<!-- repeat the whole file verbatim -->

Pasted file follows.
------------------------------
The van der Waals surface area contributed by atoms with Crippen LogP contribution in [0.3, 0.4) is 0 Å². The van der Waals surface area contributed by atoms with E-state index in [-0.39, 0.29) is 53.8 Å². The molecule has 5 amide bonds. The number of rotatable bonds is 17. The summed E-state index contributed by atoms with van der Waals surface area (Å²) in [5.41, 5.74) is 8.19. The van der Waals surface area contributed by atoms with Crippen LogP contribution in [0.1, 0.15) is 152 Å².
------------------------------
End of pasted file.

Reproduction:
The van der Waals surface area contributed by atoms with Crippen LogP contribution in [0.3, 0.4) is 0 Å². The van der Waals surface area contributed by atoms with E-state index in [-0.39, 0.29) is 53.8 Å². The molecule has 5 amide bonds. The number of rotatable bonds is 17. The summed E-state index contributed by atoms with van der Waals surface area (Å²) in [5.41, 5.74) is 8.19. The van der Waals surface area contributed by atoms with Crippen LogP contribution in [0.1, 0.15) is 152 Å².